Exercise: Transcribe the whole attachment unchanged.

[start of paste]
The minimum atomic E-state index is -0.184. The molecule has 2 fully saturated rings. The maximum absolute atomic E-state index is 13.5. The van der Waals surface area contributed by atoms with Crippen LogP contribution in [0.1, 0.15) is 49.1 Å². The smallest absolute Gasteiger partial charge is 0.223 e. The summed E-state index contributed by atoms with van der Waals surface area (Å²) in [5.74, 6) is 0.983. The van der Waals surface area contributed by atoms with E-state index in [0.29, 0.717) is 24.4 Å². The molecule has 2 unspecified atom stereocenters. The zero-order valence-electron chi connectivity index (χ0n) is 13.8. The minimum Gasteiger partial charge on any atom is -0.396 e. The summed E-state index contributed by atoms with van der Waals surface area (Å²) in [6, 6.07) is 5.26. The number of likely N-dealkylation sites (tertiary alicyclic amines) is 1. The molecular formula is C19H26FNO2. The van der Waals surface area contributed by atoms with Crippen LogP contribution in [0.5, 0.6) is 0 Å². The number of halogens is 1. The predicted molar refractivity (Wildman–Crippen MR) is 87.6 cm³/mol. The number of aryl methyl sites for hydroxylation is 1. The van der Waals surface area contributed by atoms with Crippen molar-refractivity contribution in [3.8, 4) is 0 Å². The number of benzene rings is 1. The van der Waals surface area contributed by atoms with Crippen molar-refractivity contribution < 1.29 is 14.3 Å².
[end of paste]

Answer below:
The minimum atomic E-state index is -0.184. The molecule has 2 fully saturated rings. The maximum absolute atomic E-state index is 13.5. The van der Waals surface area contributed by atoms with Crippen LogP contribution in [0.1, 0.15) is 49.1 Å². The smallest absolute Gasteiger partial charge is 0.223 e. The summed E-state index contributed by atoms with van der Waals surface area (Å²) in [5.74, 6) is 0.983. The van der Waals surface area contributed by atoms with E-state index in [0.29, 0.717) is 24.4 Å². The molecule has 2 unspecified atom stereocenters. The zero-order valence-electron chi connectivity index (χ0n) is 13.8. The minimum Gasteiger partial charge on any atom is -0.396 e. The summed E-state index contributed by atoms with van der Waals surface area (Å²) in [6, 6.07) is 5.26. The number of likely N-dealkylation sites (tertiary alicyclic amines) is 1. The molecular formula is C19H26FNO2. The van der Waals surface area contributed by atoms with Crippen LogP contribution in [0.5, 0.6) is 0 Å². The number of halogens is 1. The predicted molar refractivity (Wildman–Crippen MR) is 87.6 cm³/mol. The number of aryl methyl sites for hydroxylation is 1. The van der Waals surface area contributed by atoms with Crippen molar-refractivity contribution in [3.8, 4) is 0 Å². The number of benzene rings is 1. The van der Waals surface area contributed by atoms with Crippen molar-refractivity contribution < 1.29 is 14.3 Å².